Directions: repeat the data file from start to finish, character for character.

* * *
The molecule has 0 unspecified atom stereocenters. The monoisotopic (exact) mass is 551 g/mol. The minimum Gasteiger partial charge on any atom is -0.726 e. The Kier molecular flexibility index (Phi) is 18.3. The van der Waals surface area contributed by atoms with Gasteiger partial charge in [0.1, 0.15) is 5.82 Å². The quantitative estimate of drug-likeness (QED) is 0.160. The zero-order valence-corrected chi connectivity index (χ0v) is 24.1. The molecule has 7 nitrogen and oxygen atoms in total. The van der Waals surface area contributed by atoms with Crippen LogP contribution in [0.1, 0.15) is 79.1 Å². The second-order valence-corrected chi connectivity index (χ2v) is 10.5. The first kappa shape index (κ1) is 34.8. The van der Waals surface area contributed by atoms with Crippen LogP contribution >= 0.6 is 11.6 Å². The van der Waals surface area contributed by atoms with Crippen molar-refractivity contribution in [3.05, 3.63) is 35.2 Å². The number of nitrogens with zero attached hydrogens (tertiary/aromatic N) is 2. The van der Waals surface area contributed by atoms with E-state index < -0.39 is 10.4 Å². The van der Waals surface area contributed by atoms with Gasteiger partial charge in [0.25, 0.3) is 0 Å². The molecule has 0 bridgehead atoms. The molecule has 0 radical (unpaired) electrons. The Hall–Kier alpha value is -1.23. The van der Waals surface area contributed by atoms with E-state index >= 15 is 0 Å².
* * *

The molecule has 0 unspecified atom stereocenters. The monoisotopic (exact) mass is 551 g/mol. The minimum Gasteiger partial charge on any atom is -0.726 e. The Kier molecular flexibility index (Phi) is 18.3. The van der Waals surface area contributed by atoms with Gasteiger partial charge in [0.1, 0.15) is 5.82 Å². The quantitative estimate of drug-likeness (QED) is 0.160. The zero-order valence-corrected chi connectivity index (χ0v) is 24.1. The molecule has 7 nitrogen and oxygen atoms in total. The van der Waals surface area contributed by atoms with Crippen LogP contribution in [0.1, 0.15) is 79.1 Å². The second-order valence-corrected chi connectivity index (χ2v) is 10.5. The first kappa shape index (κ1) is 34.8. The van der Waals surface area contributed by atoms with Crippen LogP contribution >= 0.6 is 11.6 Å². The van der Waals surface area contributed by atoms with Crippen molar-refractivity contribution in [3.05, 3.63) is 35.2 Å². The number of nitrogens with zero attached hydrogens (tertiary/aromatic N) is 2. The van der Waals surface area contributed by atoms with E-state index < -0.39 is 10.4 Å². The van der Waals surface area contributed by atoms with Gasteiger partial charge in [0.25, 0.3) is 0 Å². The molecule has 0 bridgehead atoms. The molecule has 0 radical (unpaired) electrons. The Hall–Kier alpha value is -1.23. The van der Waals surface area contributed by atoms with E-state index >= 15 is 0 Å².